RISING HEALTH INSURANCE COSTS CURED With HSA, HRA, FSA Health Savings Account Fix High Deductible Plans
The rising costs of healthcare is affecting everyone. As a healthcare provider, I see this not only from the perspective of the physician, but also from the side of a patient, as I and my family are also patients at time, and we have to buy health insurance as well. We all know that healthcare costs are rising, but how can we afford to keep the care that we want, the doctors that we want, and still afford to pay the premiums?
The good news is that the federal government has implemented plans and policies which will help any individual in the United States to better afford the health care coverage which they choose. It is up to us to learn more about these policies, and how they can help each of us and our families.
Let HSA be your friend. Health Insurance Plans are changing, premiums are increasing, deductibles are going up, maximum out of pocket costs are rising. That’s a fact, and the more educated patients become about the various plan options, and about government laws regarding health insurance, the better off they will be. Over the past several years, terms like high deductible have become more common, but along with that, the term HSA or Health Savings Account has also become more widely understood. There are several federally endorsed plans which are meant to help patients to better afford healthcare. The federal government of the United States has implemented these plans in order to help the people of the United States to be able to make health care more affordable.
The good news is that the Federal Government has implemented several programs to help protect patients, and shield them from some of the rising costs of healthcare. The three programs which will be discussed are 1) health savings accounts (HAS) , 2) health reimbursement accounts (HRA), and 3) flexible spending accounts. https://www.irs.gov/pub/irs-pdf/p969.pdf
• Health savings account (HSA) : According to the Federal Government, a health savings account (HAS) is a tax-exempt trust or custodial account which an employee can set up with a qualified HAS trustee to pay or reimburse certain medical expenses which they incur. The contributions remain in the employee’s account until they are used, and the interest or other earnings on the assets in the account are tax free. The HSA is “portable,” and remains with the employee if they change employers, or leave the workforce. To quality for an HSA, and employee must be covered under a high deductible health plan (HDHP). For 2015, the definition for an individual was a minimum annual deductible of $1,300 up to a maximum annual deductible and out of pocket expenses of $6,450. For a family, these numbers increase to $2,600 and $12,900, respectively. In 2015, the maximum contribution for individuals was $3,350, and $12,900 for families. Employees can receive tax-free distributions from their HSA to pay or be reimbursed for qualified medical expenses. It is not necessary to make distributions from the HSA each year, and the money which is in the HSA of the employee remain with that employee. Qualified medical expenses which are covered by the HSA are those expenses which would generally qualify for medical and dental expenses deduction. Medications are considered a qualified medical expense if it requires a prescription, or, in the case of an over the counter medicine, the employee receives a prescription for it.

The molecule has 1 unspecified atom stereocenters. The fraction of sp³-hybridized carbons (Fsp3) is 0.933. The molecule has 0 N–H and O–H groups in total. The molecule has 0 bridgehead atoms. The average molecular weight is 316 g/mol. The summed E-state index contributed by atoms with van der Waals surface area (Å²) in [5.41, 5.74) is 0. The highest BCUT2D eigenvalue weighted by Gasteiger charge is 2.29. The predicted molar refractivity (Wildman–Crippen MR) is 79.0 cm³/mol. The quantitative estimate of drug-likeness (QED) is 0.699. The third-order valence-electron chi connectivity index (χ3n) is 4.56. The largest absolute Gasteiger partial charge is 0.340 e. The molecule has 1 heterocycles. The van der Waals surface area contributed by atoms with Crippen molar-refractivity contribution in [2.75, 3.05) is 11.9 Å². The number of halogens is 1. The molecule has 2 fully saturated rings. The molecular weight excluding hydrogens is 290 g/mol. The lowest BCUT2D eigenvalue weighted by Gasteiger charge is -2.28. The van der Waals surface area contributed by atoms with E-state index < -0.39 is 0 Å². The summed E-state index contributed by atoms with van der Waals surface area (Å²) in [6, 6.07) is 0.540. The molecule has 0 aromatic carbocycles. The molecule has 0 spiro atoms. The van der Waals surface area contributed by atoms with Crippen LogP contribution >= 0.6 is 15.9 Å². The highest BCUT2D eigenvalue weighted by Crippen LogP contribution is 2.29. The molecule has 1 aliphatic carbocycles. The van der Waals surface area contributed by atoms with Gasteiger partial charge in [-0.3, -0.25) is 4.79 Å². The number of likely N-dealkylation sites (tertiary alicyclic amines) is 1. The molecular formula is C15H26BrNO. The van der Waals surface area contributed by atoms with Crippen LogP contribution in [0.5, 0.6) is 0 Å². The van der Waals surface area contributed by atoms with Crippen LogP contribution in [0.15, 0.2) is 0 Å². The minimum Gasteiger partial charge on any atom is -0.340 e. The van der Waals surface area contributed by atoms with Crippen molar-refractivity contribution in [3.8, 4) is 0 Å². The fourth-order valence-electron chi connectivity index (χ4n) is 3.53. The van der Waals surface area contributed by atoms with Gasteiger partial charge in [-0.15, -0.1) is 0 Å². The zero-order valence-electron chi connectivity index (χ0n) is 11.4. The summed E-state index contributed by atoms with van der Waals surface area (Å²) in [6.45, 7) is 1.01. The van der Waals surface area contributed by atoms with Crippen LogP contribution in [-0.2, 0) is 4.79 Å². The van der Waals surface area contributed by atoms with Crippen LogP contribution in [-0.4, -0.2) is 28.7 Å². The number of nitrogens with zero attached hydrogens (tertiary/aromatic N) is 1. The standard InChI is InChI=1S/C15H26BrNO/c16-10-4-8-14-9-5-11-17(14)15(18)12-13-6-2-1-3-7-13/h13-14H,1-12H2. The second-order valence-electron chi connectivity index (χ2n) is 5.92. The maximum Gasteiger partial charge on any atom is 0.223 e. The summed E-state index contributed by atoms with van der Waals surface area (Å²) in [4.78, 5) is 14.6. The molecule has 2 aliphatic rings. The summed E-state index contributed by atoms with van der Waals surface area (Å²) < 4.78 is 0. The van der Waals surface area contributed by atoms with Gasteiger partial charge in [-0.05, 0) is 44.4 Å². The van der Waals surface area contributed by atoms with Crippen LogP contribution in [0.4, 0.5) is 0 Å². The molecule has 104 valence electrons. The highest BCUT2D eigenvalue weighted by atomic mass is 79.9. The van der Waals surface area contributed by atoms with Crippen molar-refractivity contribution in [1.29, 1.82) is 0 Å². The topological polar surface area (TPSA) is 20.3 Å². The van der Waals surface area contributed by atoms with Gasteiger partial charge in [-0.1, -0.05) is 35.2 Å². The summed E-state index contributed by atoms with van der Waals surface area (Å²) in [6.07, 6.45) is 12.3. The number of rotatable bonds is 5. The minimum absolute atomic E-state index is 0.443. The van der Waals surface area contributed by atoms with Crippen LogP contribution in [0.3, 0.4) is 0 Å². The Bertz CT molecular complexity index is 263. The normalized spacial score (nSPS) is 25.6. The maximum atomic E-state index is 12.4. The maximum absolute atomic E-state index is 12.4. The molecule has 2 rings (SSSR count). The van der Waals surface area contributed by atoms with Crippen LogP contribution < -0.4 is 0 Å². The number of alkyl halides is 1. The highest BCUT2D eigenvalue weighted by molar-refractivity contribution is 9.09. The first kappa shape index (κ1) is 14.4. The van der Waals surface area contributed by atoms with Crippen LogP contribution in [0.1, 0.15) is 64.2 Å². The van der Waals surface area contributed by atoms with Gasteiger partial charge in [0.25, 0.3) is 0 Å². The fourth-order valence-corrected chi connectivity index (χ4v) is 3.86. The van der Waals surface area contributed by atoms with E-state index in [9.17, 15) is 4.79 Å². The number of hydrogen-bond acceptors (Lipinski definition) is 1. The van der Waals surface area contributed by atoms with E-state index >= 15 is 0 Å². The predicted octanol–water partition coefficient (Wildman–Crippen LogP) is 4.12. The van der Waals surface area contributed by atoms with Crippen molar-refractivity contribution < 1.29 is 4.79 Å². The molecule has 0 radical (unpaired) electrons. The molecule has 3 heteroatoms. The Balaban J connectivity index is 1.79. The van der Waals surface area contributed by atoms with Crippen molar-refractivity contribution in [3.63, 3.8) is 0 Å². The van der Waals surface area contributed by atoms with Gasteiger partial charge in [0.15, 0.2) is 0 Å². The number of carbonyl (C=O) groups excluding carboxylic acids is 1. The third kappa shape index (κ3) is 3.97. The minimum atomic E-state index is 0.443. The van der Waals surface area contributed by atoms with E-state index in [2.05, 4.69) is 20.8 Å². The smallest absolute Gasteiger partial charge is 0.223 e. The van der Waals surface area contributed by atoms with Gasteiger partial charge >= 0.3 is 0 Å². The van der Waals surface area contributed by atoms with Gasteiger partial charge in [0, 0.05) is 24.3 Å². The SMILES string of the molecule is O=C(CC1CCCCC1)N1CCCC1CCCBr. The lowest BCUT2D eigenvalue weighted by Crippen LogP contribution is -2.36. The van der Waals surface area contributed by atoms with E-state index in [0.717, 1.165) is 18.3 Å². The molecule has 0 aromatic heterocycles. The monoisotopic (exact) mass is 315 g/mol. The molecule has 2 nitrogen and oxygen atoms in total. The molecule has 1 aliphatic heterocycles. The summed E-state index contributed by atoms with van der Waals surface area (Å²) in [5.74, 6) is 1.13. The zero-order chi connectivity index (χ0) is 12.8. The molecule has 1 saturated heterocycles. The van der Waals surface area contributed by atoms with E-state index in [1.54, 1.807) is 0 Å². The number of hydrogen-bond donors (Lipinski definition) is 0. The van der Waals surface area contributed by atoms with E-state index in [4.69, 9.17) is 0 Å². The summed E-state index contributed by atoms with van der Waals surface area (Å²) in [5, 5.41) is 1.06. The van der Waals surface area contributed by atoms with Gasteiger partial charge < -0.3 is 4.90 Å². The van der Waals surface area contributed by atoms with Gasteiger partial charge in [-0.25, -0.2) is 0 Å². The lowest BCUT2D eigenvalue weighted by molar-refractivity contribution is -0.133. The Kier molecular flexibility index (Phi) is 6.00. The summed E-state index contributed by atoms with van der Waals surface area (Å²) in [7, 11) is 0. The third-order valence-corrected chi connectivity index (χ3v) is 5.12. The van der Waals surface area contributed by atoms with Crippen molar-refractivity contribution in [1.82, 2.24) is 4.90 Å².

• Flexible Spending Arrangement (FSA): A health flexible spending arrangement (FSA) is a program which allows employees to be reimbursed for medical expenses. They are typically funded through voluntary salary reductions, which are arranged with the employer. Contributions made to an FSA by an employer can be excluded from the employee’s gross income. There are no employment or federal income taxes deducted from the contributions. Employees can withdraw funds from the account to pay qualified medical expanses even if funds have not yet been placed in the account. Health FSA’s are employer established benefit plans, and may be offered with other employer-provided benefits as part of a cafeteria plan. For plans beginning after December 31, 2012, salary reductions contributions to an FSA cannot exceed $2,500 per year, or a lower amount if set by the plan. Money in the FSA which is not used by the end of the plan year is forfeited. Distributions from an FSA must be paid to reimburse for qualified medical expenses. An employee is entitled to receive the maximum amount of reimbursement at any time during a coverage period, regardless of the amount which had been already contributed.
Neurosurgeons Gary Kraus MD and Masaki Oishi MD, and the Kraus Back and Neck Institute work with patients with HSA, FSA and HRA plans. They treat patients from Houston, Sugarland, Woodlands, Katy, and other regions.